08-25-2013 08:39 PM
If memory serves, wasn't this the Debit card that Dave Ramsey touted? It still astounds me that anyone listens to this guy.
08-27-2013 12:10 PM
There is always a risk to hoarding rewards. If they're not taken away outright, they can always be devalued. e.g. what if all those SPG transfer partners went from a 1:1 transfer ratio to 2:1? Suddenly that hoard of Starpoints you have is worth half as much.
That being said, the demise of PerkStreet was thoroughly predictable. Ever since Dodd-Frank revised the interchange fees for debit cards, it has been a matter of time before rewards debit cards became extinct. In the current regulatory climate, the risk at PerkStreet was significantly higher than it was and is with credit-based rewards programs. Regulations can always change, but just as we did with Dodd-Frank we'd have time to see the new laws coming and plan accordingly.
Finally, not only is there always a risk to hoarding rewards points, there is also almost always a reward. Typically, the best redemption values require you to spend larger amounts of points e.g. SPG's 20% bonus when you transfer points in blocks of 20,000. To get the best value for your points, you often have to hoard for a while.
Unsurprisingly, Marketwatch makes no mention of Dodd-Frank, the difference between debit and credit cards for rewards, or the value proposition of saving points for maximum redemption power. Nope, they just go for inflammatory "Poof! Your credit card rewards went up in smoke" / "Never trust rewards programs" linkbait BS.
The main thing I can say about the inherent risk of rewards is this: never think of them as having a fixed cash value. Just because that Membership Rewards point or SkyMile or Starpoint redeems for up to 3 cents today doesn't mean it will do so in the future. Think of them as a foreign currency whose exchange rate can fluctuate. There's nothing wrong with holding on to some of that foreign currency. It just means that sometimes if you can get that Macbook Air for $1400 one place and $1500 plus 15,000 MysteryPesos somewhere else, it might be smarter to save the actual cash now than rely on those 15,000 MPs being worth $100 or more later. That all depends on how confident you are in the stability of MysteryPesos.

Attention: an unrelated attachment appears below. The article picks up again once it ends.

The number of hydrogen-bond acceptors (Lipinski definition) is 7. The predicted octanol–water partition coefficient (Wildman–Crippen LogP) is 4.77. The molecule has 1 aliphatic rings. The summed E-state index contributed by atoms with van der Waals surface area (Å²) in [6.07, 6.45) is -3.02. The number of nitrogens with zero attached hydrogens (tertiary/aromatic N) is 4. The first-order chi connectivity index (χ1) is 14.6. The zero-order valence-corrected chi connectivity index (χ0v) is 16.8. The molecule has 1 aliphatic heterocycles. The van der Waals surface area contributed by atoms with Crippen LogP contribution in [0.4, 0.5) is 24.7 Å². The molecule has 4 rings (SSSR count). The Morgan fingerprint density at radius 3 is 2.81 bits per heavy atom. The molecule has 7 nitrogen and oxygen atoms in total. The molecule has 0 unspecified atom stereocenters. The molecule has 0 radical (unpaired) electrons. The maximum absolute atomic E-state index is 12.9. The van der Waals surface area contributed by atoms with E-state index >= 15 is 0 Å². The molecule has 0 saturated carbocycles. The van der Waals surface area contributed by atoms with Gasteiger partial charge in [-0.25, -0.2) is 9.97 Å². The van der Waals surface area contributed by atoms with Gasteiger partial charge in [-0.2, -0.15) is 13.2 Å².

08-27-2013 04:37 PM
Yep and you have to watch the fine print too. For example, I had a Visa card with cash rewards that could be spent on a car purchase. The fine print says that Visa can refuse to honour the rewards if you are 60 days late. And so I was and so "Poof" went the $500+ that I had built up that I would have spent on a down payment. Vapour! I called it legalized theft! Buyer beware and always read the fine print on your reward redemptions.
10-20-2013 02:16 PM
This explains why a lot of my cash rewards cads have switched to points. So far its one to one, but I wouldnt be surprised now see sudden changes in ratios. Thanks for the heads up. Cashing out all rewards when they are available seems smart.
IMPORTANT INFORMATION: All FICO® Score products made available on myFICO.com include a FICO® Score 8, along with additional FICO® Score versions. Your lender or insurer may use a different FICO® Score than the versions you receive from myFICO, or another type of credit score altogether. Learn more
FICO, myFICO, Score Watch, The score lenders use, and The Score That Matters are trademarks or registered trademarks of Fair Isaac Corporation. Equifax Credit Report is a trademark of Equifax, Inc. and its affiliated companies. Many factors affect your FICO Score and the interest rates you may receive. Fair Isaac is not a credit repair organization as defined under federal or state law, including the Credit Repair Organizations Act. Fair Isaac does not provide "credit repair" services or advice or assistance regarding "rebuilding" or "improving" your credit record, credit history or credit rating. FTC's website on credit.